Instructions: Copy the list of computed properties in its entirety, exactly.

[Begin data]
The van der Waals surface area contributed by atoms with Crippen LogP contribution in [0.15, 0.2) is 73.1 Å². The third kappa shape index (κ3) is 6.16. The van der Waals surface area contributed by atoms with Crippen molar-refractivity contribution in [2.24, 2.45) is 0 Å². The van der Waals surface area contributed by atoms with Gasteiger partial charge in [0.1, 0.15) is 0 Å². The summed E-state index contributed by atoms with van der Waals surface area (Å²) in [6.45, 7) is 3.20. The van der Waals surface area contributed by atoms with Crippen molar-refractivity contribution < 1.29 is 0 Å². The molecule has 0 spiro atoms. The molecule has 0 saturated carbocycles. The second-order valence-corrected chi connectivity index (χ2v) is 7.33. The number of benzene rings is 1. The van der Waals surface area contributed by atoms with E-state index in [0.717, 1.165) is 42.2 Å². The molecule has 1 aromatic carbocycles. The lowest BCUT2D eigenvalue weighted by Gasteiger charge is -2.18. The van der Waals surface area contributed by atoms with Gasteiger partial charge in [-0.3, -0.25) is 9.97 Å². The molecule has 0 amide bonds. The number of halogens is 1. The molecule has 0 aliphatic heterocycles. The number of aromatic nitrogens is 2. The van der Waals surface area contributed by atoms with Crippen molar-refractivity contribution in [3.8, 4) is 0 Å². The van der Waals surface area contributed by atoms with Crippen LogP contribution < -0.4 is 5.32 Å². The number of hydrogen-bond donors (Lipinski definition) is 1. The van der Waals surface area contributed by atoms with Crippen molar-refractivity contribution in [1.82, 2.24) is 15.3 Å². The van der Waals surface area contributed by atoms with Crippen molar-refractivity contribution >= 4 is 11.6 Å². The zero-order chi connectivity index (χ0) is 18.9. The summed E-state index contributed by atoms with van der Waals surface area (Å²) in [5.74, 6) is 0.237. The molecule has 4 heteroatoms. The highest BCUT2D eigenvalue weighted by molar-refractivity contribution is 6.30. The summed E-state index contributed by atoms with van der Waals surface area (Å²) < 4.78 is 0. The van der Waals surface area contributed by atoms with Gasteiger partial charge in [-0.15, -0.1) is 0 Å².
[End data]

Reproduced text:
The van der Waals surface area contributed by atoms with Crippen LogP contribution in [0.15, 0.2) is 73.1 Å². The third kappa shape index (κ3) is 6.16. The van der Waals surface area contributed by atoms with Crippen molar-refractivity contribution in [2.24, 2.45) is 0 Å². The van der Waals surface area contributed by atoms with Gasteiger partial charge in [0.1, 0.15) is 0 Å². The summed E-state index contributed by atoms with van der Waals surface area (Å²) in [6.45, 7) is 3.20. The van der Waals surface area contributed by atoms with Crippen molar-refractivity contribution < 1.29 is 0 Å². The molecule has 0 spiro atoms. The molecule has 0 saturated carbocycles. The second-order valence-corrected chi connectivity index (χ2v) is 7.33. The number of benzene rings is 1. The van der Waals surface area contributed by atoms with E-state index in [0.717, 1.165) is 42.2 Å². The molecule has 1 aromatic carbocycles. The lowest BCUT2D eigenvalue weighted by Gasteiger charge is -2.18. The van der Waals surface area contributed by atoms with Gasteiger partial charge in [-0.3, -0.25) is 9.97 Å². The molecule has 0 amide bonds. The number of halogens is 1. The molecule has 0 aliphatic heterocycles. The number of aromatic nitrogens is 2. The van der Waals surface area contributed by atoms with Crippen molar-refractivity contribution in [3.8, 4) is 0 Å². The van der Waals surface area contributed by atoms with Crippen LogP contribution < -0.4 is 5.32 Å². The number of hydrogen-bond donors (Lipinski definition) is 1. The van der Waals surface area contributed by atoms with Crippen molar-refractivity contribution in [1.82, 2.24) is 15.3 Å². The van der Waals surface area contributed by atoms with Crippen molar-refractivity contribution >= 4 is 11.6 Å². The zero-order chi connectivity index (χ0) is 18.9. The summed E-state index contributed by atoms with van der Waals surface area (Å²) in [5.74, 6) is 0.237. The molecule has 4 heteroatoms. The highest BCUT2D eigenvalue weighted by molar-refractivity contribution is 6.30. The summed E-state index contributed by atoms with van der Waals surface area (Å²) < 4.78 is 0. The van der Waals surface area contributed by atoms with Gasteiger partial charge in [-0.15, -0.1) is 0 Å².